Kabul, May 7 (EFE).- The Taliban on Saturday issued new rules making the burqa full-body covering compulsory for Afghanistan’s women and girls in public.
The ruling from the Taliban’s all-powerful ministry of virtue and vice prevention said that while 99% of women in Afghanistan already wore hijab, there was “no excuse” for the others.
It added that hijab referred to clothes that cover the entire body and that the burqa was the “best version.”
The Taliban stated that female employees of official institutions who refuse to adhere to the clothing rules will be fired from their jobs.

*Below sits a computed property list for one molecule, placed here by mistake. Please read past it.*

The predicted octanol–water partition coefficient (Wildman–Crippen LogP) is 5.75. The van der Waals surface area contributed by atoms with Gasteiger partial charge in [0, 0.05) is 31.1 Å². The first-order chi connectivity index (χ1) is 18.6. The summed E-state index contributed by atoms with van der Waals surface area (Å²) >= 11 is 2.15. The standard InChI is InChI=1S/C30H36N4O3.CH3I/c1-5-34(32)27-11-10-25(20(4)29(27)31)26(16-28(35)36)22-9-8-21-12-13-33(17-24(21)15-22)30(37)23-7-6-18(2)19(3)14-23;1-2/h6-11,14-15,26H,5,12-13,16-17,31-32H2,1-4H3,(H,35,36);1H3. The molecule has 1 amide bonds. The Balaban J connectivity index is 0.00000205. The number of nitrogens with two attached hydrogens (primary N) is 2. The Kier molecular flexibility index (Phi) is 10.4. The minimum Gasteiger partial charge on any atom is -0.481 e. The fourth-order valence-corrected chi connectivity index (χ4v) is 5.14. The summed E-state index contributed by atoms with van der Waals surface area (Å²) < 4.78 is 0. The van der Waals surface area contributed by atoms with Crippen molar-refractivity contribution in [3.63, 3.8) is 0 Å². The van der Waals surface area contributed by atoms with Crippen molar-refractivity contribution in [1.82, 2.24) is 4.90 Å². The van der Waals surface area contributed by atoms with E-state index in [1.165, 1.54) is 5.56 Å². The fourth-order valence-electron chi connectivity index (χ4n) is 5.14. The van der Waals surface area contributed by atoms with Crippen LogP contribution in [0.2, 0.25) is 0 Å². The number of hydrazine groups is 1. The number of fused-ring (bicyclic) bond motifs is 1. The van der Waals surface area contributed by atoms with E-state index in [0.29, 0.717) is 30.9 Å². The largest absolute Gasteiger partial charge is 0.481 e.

If a woman refuses to adopt the dress code in public, the Taliban said security agents would be sent to their household to advise the “male guardian” — her father, brother or husband.
Continued violation of the religious law would see that “male guardian” detained for three days.
Since the Taliban seized power in Afghanistan following the withdrawal of United States troops in August last year, the hardline Islamist group has overturned the rights of women in various ways from preventing girls from attending high school and segregating public space to banning women from traveling alone without a male companion.
The Taliban at first pledged to preserve women’s rights in Afghanistan but recent measures are increasingly in line with the strict policies the group introduced during its previous rule of the country between 1996-2001, when women were forced to remain at home without the option to work or study. EFE